Urbin Report

Thursday, August 24, 2006

More updates on Iraq

Not the typical "Doom & Gloom" FUD news.
The Daily Dispatch takes a critical look at the NY Times and their reporting.

According to the New York Times, civilian deaths in Baghdad are at an all-time high, marking the failure of the Baghdad security plan launched by the al-Maliki government, and the descent of Iraq into civil war.

But according to Iraq’s national security minister Mowaffaq al-Rubaie, the sectarian violence peaked in mid-July, and has declined sharply since then, indicating the success of the security plan.

The first viewpoint has been promulgated in most metropolitan dailies, all the broadcast networks, and on CNN and MSNBC. (FOX News has actually presented both contentions, although with scant detail.)

We dug up the second viewpoint in the Malaysia Star, August 22, 2006. It is not readily available to consumers of American media. But the underlying data – the civilian death toll — is accessible via the internet. Civilian deaths are falling rapidly, as al-Rubaie contends, not spiraling out of control, as the New York Times implies.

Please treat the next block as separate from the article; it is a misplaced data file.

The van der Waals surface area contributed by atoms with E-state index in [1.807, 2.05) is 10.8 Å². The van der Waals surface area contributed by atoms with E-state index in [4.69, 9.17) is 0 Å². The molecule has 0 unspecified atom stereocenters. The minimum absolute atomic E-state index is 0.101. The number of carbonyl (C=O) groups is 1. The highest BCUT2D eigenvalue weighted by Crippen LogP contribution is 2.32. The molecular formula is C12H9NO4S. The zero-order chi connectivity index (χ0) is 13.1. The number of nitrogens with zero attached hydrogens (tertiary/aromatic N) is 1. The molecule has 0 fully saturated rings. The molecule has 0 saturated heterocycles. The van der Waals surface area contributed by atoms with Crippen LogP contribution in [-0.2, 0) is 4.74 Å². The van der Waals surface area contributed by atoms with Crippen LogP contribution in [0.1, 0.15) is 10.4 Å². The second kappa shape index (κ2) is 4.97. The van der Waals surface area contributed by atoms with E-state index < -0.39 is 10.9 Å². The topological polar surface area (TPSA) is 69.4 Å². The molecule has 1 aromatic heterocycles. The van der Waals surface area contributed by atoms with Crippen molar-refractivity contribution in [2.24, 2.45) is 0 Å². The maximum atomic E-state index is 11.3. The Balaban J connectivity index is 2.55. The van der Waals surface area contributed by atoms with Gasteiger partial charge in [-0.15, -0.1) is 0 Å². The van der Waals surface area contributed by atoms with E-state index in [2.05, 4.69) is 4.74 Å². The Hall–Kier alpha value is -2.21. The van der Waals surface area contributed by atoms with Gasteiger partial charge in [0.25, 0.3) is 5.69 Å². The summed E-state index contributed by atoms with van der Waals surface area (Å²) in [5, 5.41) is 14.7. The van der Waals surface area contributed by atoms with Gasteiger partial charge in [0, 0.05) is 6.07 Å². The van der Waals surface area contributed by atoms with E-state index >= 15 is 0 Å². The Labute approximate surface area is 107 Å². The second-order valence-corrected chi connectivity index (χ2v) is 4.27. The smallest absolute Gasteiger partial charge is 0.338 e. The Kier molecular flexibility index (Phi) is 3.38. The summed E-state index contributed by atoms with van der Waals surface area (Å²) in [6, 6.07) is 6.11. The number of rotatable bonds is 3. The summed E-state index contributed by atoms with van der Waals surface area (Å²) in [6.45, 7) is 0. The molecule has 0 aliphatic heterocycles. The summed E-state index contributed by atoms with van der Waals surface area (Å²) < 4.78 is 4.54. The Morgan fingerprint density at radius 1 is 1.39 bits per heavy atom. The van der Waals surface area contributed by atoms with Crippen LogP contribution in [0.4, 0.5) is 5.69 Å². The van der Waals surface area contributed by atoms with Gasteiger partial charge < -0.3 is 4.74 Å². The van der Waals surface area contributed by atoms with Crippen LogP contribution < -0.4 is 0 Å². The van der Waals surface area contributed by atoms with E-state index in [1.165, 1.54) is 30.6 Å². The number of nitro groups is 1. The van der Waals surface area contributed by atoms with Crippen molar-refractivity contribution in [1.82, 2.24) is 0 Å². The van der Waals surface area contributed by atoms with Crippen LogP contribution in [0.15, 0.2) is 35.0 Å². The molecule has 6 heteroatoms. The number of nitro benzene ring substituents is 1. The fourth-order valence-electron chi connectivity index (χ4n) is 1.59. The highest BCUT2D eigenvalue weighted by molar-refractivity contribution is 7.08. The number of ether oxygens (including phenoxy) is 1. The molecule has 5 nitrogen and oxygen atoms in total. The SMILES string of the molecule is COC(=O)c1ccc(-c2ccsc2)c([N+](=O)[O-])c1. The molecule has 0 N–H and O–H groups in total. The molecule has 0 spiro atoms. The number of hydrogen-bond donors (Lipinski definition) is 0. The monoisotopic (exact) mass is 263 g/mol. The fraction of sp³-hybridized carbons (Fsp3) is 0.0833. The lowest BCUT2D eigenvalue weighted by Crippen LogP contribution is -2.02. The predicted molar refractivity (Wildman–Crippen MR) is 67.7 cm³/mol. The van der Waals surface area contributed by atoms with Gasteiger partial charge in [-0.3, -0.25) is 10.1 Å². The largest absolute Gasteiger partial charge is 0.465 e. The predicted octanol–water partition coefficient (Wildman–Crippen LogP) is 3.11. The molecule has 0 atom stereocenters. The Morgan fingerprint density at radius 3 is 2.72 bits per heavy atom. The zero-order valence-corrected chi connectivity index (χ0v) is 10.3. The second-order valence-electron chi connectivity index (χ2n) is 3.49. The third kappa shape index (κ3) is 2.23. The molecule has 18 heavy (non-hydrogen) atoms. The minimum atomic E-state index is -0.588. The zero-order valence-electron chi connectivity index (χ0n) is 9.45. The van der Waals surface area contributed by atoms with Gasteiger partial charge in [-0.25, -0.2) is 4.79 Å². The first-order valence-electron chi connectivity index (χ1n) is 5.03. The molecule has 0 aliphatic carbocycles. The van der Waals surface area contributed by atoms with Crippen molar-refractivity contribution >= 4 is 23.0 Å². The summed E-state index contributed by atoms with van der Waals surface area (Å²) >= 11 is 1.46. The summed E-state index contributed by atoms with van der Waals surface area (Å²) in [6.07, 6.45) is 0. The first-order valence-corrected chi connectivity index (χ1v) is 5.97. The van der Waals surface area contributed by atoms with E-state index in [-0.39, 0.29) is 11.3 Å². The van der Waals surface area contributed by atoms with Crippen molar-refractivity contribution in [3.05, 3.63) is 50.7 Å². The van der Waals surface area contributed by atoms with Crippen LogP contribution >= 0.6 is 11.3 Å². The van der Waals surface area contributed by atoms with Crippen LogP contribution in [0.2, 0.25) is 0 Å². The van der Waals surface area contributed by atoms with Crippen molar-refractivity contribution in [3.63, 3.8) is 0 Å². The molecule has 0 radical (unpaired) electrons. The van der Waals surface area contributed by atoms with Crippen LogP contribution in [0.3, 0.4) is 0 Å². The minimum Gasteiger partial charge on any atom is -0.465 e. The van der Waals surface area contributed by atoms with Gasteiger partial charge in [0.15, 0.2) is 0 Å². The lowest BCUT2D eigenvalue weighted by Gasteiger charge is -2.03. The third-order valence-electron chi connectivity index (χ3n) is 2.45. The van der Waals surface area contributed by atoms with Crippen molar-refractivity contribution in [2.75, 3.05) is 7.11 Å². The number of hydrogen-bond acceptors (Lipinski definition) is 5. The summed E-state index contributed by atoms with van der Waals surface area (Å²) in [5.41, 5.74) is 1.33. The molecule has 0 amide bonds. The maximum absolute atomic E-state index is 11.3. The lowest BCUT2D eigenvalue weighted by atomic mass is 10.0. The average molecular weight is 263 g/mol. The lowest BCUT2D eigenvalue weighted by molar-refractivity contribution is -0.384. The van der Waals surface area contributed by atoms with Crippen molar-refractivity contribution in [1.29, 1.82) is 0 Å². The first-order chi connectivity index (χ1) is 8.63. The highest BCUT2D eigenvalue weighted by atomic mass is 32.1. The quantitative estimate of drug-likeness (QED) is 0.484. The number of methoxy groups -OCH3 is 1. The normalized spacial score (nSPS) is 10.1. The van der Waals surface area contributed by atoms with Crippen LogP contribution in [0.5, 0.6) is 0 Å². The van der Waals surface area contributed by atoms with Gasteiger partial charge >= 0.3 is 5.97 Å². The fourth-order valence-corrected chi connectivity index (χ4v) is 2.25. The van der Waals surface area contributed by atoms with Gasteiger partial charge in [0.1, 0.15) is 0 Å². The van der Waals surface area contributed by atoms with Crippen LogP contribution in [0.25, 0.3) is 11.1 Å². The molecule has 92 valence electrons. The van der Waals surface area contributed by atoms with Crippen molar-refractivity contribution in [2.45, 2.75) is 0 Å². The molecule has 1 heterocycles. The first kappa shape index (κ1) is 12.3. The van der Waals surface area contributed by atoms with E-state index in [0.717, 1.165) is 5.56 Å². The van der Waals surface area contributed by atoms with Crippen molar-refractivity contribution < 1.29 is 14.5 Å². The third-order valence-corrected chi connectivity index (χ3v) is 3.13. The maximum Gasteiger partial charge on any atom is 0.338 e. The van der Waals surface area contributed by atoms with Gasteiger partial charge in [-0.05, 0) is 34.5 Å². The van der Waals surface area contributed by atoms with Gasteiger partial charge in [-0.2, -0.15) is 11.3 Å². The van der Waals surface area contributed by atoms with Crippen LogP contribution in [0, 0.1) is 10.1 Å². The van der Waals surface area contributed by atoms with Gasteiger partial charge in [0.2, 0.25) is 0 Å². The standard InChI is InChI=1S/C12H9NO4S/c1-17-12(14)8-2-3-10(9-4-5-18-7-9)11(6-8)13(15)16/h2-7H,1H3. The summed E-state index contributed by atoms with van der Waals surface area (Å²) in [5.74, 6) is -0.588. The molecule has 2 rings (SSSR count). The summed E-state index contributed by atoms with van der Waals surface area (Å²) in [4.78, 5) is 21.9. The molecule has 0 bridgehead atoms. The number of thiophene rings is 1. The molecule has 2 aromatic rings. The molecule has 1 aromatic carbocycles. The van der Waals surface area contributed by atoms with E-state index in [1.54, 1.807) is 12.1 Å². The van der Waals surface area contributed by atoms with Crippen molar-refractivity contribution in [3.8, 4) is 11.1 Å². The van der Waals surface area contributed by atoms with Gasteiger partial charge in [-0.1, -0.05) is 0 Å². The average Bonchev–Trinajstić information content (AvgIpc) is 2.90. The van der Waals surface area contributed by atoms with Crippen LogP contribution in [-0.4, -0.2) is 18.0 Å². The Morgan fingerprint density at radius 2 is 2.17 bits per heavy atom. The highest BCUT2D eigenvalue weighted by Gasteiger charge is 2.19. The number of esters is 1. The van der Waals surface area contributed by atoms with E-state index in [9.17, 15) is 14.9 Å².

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The two most meticulous English-language sources on Iraqi civilian casualties are maintained by Leftwing opponents of the Iraq War.
www.icasualties.org and www.iraqbodycount.net

These websites list every “war-related” civilian death reported by the international press corps in Iraq. The sites can be faulted for attributing certain crime-related deaths to the war. But they cannot be faulted for failing to document their sources. “IraqBodyCount” goes a step further, noting contradictions between the highest and lowest death-reports associated with a given incident. The site maintains a simultaneous running tally of the “maximum” and “minimum” casualties reported.

In July, icausalties.org reported 1063 civilian casualties. In the first 22 days of August, icasualties reports 593 civilian casualties. Extrapolated for a full month, this would yield a net August death-decrease of 21.4%.

But that isn’t the whole story. Comparing the first 11 days of August against the second 11 days, there has been a hefty relative drop. Using the icausualty.org numbers, we find that Iraqi civilian casualties, Aug. 12-Aug. 22, declined 25.1% from early August.